This is why I don't think this is a good idea.  Space is needed in future years when Allen's contract is going to hit, and also keep in mind that the new TV contracts are looming which will cause cap numbers to go up (as well as salaries)

 

I'd much rather extend some of these guys while frontloading the cap hit, and lock them in at "bargain" pricing.  Make room for that by cutting the fat on defense instead.

Front loading cap hits is not a good idea.  Rollover eliminates any benefit that could be gained.  It’s better to have flexibility and push cap hits into future years with higher caps so that they take up a smaller percentage.

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10 hours ago, Buffalo_Stampede said:

 

 

Why would any player not agree with getting a bunch of money up front versus having to wait for it and potentially not see it?

1 hour ago, sullim4 said:

 

This is why I don't think this is a good idea.  Space is needed in future years when Allen's contract is going to hit, and also keep in mind that the new TV contracts are looming which will cause cap numbers to go up (as well as salaries)

 

I'd much rather extend some of these guys while frontloading the cap hit, and lock them in at "bargain" pricing.  Make room for that by cutting the fat on defense instead.

 

The cap will increase by a decent amount from the new MNF deal after next year and by a huge amount after the new deals for all the other contracts kick in after 2022. I wouldn't be too worried about it.

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2 minutes ago, Big Turk said:

 

Why would any player not agree with getting a bunch of money up front versus having to wait for it and potentially not see it?

 

 

Tax payers do it all the time giving interest free loans to IRS so they can collect rebate windfalls.

Maybe some want someone else holding their money because they cannot control spending of it.

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13 hours ago, Buffalo_Stampede said:

You have to be certain that these players will be able to perform at a high level 3 years from now. The risk is there with any restructure like this but I think the risk is low with these players. 

 

The cap should also rise. With an Allen contract drafting becomes even more important because you will depend on draft picks to perform immediately on good teams. 

John Brown, Lee Smith, and 1 of Butler/Jefferson are likely cuts. After that I'm not sure. Beane could easily rebuild the DL next year and release Addison, Butler, and Jefferson. 

 

 

"The cap should also rise." Where did I hear that before? Oh, yeah, last year.

 

Let's stop kidding ourselves that we know what will happen with the coronavirus over the next year or so. We don't. There are millions, even tens of millions of people, nutbags really, who appear unwilling to get the vaccine. We don't know whether mutations will occur, or whether they might make the vaccine less useful or useless against the new strains. 

 

We just don't know. Nothing should be counted on.

 

So while kicking cans down the road makes sense in certain situations, it's not always a great idea and it's better in limited doses than it is as a widespread practice.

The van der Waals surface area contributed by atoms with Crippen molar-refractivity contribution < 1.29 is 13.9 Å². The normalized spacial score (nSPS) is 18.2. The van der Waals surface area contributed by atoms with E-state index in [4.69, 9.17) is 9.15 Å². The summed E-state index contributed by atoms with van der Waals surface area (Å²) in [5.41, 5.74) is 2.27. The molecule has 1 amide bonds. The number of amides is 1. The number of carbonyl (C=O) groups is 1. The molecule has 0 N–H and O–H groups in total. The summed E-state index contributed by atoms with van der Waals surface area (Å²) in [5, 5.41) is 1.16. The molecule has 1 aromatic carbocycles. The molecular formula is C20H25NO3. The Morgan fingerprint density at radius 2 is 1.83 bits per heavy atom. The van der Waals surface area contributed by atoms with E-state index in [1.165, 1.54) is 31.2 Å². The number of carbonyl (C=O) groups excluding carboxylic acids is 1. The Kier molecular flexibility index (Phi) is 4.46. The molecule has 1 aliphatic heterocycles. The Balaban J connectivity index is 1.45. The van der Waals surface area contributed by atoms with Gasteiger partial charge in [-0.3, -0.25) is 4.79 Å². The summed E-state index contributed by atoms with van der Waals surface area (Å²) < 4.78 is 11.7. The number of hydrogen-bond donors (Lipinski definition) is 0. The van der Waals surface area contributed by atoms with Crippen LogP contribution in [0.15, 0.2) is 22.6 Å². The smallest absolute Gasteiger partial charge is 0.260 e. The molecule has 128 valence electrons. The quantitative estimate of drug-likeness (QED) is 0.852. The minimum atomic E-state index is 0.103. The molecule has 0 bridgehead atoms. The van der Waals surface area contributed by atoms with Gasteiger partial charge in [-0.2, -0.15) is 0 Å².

A bit of it this year would make a ton of apparent sense. The more you do, though, the riskier it gets and the more you hurt yourself down the road. It's not a cure-all. It is precisely like borrowing on a credit card ... use it wisely and it can be a useful tool, but unwisely used it can make things difficult for you for a long time.

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3 hours ago, Big Turk said:

 

The cap will increase by a decent amount from the new MNF deal after next year and by a huge amount after the new deals for all the other contracts kick in after 2022. I wouldn't be too worried about it.

 

 

 

That certainly is one of the possibilities.

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11 hours ago, machine gun kelly said:


Respectfully, that’s not how it works.  The cap is based on shared revenue, so if that goes up, the cap goes up.  There is a 10 year labor agreement, so at that point they have much more influence on what happens from the next contract.  What will influence sooner the cap is in 2022 if the tv contracts explode as several outlets are speculating.  My guess is these capologists are projecting they need to get through 2021, and then they can expect to manage these contracts.

 

Stinks for us this year whether the cap ends up at $180.5, $185, $190, and so on.  It would’ve been nice to make a run at a guy like Shaq Barrett, but that’s unlikely.  Beane and crew should be able to figure a way to extend their priorities.

 

Their may be more pay cuts by some players, but that’s still a minority.  As much as I love for example Milano, someone with serious space, will probably grab him, and we will lose on that one.

 

Someone shared a podcast that did a nice job articulating the cap, influences, restructure, pay cut, or cut and the implications.

 

 

Latest best guess seems to be less than $185M, probably between $182 and $183M.

 

https://profootballtalk.nbcsports.com/2021/02/21/salary-cap-most-likely-wont-hit-185-million/

 

The part I like about this article pretty well answers the question people keep asking about why wouldn't everyone want the cap raised high:

 

The teams that would have benefited from the chaos resulting from a $175 million cap aren’t thrilled by the fact that it will be higher. Most of those teams anticipated the financial losses early in the pandemic and planned accordingly for the impact on the 2021 cap. They believe that the teams that failed to properly plan shouldn’t be given an escape hatch.